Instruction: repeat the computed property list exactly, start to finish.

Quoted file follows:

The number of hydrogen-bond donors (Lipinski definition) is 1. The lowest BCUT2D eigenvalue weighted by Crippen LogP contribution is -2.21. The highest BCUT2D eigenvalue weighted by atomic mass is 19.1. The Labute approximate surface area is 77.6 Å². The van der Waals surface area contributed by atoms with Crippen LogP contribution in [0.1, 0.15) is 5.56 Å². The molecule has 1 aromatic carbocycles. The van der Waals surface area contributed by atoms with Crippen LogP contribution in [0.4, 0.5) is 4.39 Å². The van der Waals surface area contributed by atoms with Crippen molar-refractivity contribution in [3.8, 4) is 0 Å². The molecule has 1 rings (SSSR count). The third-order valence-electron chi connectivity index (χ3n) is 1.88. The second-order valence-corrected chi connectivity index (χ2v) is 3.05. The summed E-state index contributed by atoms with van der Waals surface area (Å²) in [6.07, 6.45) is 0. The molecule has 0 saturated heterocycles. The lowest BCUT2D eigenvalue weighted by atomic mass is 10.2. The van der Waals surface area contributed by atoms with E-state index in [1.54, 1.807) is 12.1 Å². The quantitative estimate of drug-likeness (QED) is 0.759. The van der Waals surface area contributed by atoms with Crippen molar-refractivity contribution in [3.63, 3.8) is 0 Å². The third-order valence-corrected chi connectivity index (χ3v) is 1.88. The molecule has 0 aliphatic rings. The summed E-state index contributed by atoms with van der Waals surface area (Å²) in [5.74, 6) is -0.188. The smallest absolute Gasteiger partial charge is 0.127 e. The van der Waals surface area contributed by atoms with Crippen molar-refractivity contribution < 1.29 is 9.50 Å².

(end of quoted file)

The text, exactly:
The number of hydrogen-bond donors (Lipinski definition) is 1. The lowest BCUT2D eigenvalue weighted by Crippen LogP contribution is -2.21. The highest BCUT2D eigenvalue weighted by atomic mass is 19.1. The Labute approximate surface area is 77.6 Å². The van der Waals surface area contributed by atoms with Crippen LogP contribution in [0.1, 0.15) is 5.56 Å². The molecule has 1 aromatic carbocycles. The van der Waals surface area contributed by atoms with Crippen LogP contribution in [0.4, 0.5) is 4.39 Å². The van der Waals surface area contributed by atoms with Crippen molar-refractivity contribution in [3.8, 4) is 0 Å². The molecule has 1 rings (SSSR count). The third-order valence-electron chi connectivity index (χ3n) is 1.88. The second-order valence-corrected chi connectivity index (χ2v) is 3.05. The summed E-state index contributed by atoms with van der Waals surface area (Å²) in [6.07, 6.45) is 0. The molecule has 0 saturated heterocycles. The lowest BCUT2D eigenvalue weighted by atomic mass is 10.2. The van der Waals surface area contributed by atoms with E-state index in [1.54, 1.807) is 12.1 Å². The quantitative estimate of drug-likeness (QED) is 0.759. The van der Waals surface area contributed by atoms with Crippen molar-refractivity contribution in [3.63, 3.8) is 0 Å². The third-order valence-corrected chi connectivity index (χ3v) is 1.88. The molecule has 0 aliphatic rings. The summed E-state index contributed by atoms with van der Waals surface area (Å²) in [5.74, 6) is -0.188. The smallest absolute Gasteiger partial charge is 0.127 e. The van der Waals surface area contributed by atoms with Crippen molar-refractivity contribution < 1.29 is 9.50 Å².